The Fed reaffirms it's on hold

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      By Eric Stein, CFACo-Director of Global Income, Eaton Vance Management

      Boston - As expected, the Federal Open Market Committee (FOMC) held the federal funds rate in a target range between 2.25% and 2.5% this week. Wednesday's announcement noted that inflation has declined recently, which initially led to increased market expectations of a future rate cut.

      However, Fed chair Jerome Powell in his post-announcement press conference repeatedly said low inflation was "transient," and that language certainly had a hawkish tone to it relative to the increasing chatter that the Fed was "missing" to the downside on its inflation target.

      Putting it all together, it doesn't seem like much has changed at the Fed, though the tone of Powell's comments meant that the Fed didn't get more dovish at this meeting as it has at the previous meetings. The economy continues to grow and unemployment remains low, but inflation in the price index for personal consumption expenditures (PCE) is below the Fed's 2% target, although other inflation measures are higher, closer to the 2% target.

      Looking at the bond market, Treasury yields have declined since the end of last year when the Fed clearly made its dovish pivot. For example, U.S. 2-year Treasury Note yields have pulled back since nearly hitting 3% in November 2018. The 2-year yield dropped to about 2.2% on Wednesday afternoon as the tweak to the inflation language in the Fed statement fueled speculation of a future rate cut. However, yields reversed and rose during Powell's press conference.

      I think there a few main questions for the Fed to focus on. The first is how much to care about a few tenths of a percentage point "miss" on inflation. I personally think the Fed and all central banks should target a range on inflation as trying to target anything, particularly something as difficult to precisely measure as inflation, can be problematic and have unintended consequences.

      There had been a lot of chatter about the Fed becoming increasingly concerned about missing on its inflation target, but with Powell highlighting the Dallas Fed trimmed mean inflation,1 it seems that he is less worried about low inflation. Yet, even more important than which inflation measurement is best, will be the outcome of the highly anticipated conference in June hosted by the Chicago Fed where officials will discuss monetary policy framework and whether or not they should adopt a new framework on inflation that would encourage overshoots after periods of undershooting the inflation target, etc.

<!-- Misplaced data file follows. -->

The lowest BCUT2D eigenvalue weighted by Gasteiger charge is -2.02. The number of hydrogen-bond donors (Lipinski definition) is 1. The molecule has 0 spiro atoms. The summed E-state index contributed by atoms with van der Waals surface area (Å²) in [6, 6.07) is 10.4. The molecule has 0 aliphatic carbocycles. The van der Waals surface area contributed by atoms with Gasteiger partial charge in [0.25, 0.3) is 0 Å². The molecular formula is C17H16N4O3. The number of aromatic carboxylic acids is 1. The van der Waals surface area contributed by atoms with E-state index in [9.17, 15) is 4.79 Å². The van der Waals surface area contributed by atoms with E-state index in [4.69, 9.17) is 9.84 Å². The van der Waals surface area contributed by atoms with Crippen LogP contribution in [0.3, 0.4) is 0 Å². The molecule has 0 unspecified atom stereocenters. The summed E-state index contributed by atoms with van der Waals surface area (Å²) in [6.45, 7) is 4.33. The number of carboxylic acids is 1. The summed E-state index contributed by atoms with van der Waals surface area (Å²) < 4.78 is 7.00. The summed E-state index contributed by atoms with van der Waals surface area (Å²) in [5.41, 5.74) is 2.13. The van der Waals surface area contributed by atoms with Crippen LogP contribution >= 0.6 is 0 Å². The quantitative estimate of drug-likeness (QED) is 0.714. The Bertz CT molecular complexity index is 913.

The second main issue for the Fed to focus on is the link between its monetary policy and asset markets/financial stability. One of the main reasons the Fed turned hawkish last year was the froth in asset markets at the beginning of 2018. One of the main reasons the Fed turned dovish early this year was the sell-off in asset markets and subsequent tightening of financial conditions in December 2018. Powell mentioned the recent easing in financial conditions yesterday and while I think the Fed is a long away from tightening policy because of asset market strength, certainly the recent asset markets rally may be one reason Powell was incrementally hawkish yesterday.

      Increasingly, I think the Fed and many other developed market central banks will have the very difficult task of balancing both hitting their inflation target (there are many healthy supply-side factors keeping inflation low) with also maintaining financial stability and not allowing asset markets to get too frothy. I think they will oscillate between focusing on both of these two objectives and at times overdo it on each side.

      Bottom line: My own view is that the bar is currently high for the Fed to cut, or to hike. Wednesday's Fed policy announcement was dovish, but I believe Powell tempered some of the dovishness in his press conference because he doesn't seem too obsessed with the inflation miss on core PCE. For me, this means the bar to hiking is high, but the bar to cutting is slightly higher than before this week's Fed meeting. So, the Fed is in wait-and-see mode on the economic and inflation data. If inflation continues to fall, that could change the current view. But for now, Powell thinks the Fed's current policy is appropriate based on current economic growth and inflation.